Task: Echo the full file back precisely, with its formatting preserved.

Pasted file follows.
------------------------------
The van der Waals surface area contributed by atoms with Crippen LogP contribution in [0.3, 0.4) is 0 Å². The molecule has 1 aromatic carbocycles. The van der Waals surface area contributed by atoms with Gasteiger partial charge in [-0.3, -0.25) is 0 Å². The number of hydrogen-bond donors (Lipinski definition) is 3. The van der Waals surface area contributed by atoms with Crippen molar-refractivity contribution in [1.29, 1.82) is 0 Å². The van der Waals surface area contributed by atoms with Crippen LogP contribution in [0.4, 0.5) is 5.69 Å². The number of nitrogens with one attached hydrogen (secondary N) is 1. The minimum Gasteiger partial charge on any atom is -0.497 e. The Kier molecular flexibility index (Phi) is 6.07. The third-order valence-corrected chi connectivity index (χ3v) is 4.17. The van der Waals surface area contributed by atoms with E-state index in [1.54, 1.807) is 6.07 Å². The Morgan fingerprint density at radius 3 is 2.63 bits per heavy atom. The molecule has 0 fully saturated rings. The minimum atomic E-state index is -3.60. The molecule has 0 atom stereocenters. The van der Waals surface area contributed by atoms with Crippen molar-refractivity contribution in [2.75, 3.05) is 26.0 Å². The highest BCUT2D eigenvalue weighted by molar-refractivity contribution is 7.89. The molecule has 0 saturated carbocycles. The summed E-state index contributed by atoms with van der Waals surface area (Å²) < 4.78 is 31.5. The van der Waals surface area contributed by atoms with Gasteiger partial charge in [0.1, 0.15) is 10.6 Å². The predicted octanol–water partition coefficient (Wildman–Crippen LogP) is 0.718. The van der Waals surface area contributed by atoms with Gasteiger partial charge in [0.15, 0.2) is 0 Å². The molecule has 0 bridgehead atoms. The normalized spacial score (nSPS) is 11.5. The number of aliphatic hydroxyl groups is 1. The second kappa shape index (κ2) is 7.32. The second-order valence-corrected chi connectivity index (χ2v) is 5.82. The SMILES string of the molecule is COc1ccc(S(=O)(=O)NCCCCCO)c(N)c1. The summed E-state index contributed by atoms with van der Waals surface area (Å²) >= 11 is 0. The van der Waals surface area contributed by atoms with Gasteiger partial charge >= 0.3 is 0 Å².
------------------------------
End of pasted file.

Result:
The van der Waals surface area contributed by atoms with Crippen LogP contribution in [0.3, 0.4) is 0 Å². The molecule has 1 aromatic carbocycles. The van der Waals surface area contributed by atoms with Gasteiger partial charge in [-0.3, -0.25) is 0 Å². The number of hydrogen-bond donors (Lipinski definition) is 3. The van der Waals surface area contributed by atoms with Crippen molar-refractivity contribution in [1.29, 1.82) is 0 Å². The van der Waals surface area contributed by atoms with Crippen LogP contribution in [0.4, 0.5) is 5.69 Å². The number of nitrogens with one attached hydrogen (secondary N) is 1. The minimum Gasteiger partial charge on any atom is -0.497 e. The Kier molecular flexibility index (Phi) is 6.07. The third-order valence-corrected chi connectivity index (χ3v) is 4.17. The van der Waals surface area contributed by atoms with E-state index in [1.54, 1.807) is 6.07 Å². The Morgan fingerprint density at radius 3 is 2.63 bits per heavy atom. The molecule has 0 fully saturated rings. The minimum atomic E-state index is -3.60. The molecule has 0 atom stereocenters. The van der Waals surface area contributed by atoms with Crippen molar-refractivity contribution in [2.75, 3.05) is 26.0 Å². The highest BCUT2D eigenvalue weighted by molar-refractivity contribution is 7.89. The molecule has 0 saturated carbocycles. The summed E-state index contributed by atoms with van der Waals surface area (Å²) < 4.78 is 31.5. The van der Waals surface area contributed by atoms with Gasteiger partial charge in [0.1, 0.15) is 10.6 Å². The predicted octanol–water partition coefficient (Wildman–Crippen LogP) is 0.718. The van der Waals surface area contributed by atoms with Gasteiger partial charge in [0.15, 0.2) is 0 Å². The molecule has 0 bridgehead atoms. The normalized spacial score (nSPS) is 11.5. The number of aliphatic hydroxyl groups is 1. The second kappa shape index (κ2) is 7.32. The second-order valence-corrected chi connectivity index (χ2v) is 5.82. The SMILES string of the molecule is COc1ccc(S(=O)(=O)NCCCCCO)c(N)c1. The summed E-state index contributed by atoms with van der Waals surface area (Å²) >= 11 is 0. The van der Waals surface area contributed by atoms with Gasteiger partial charge >= 0.3 is 0 Å².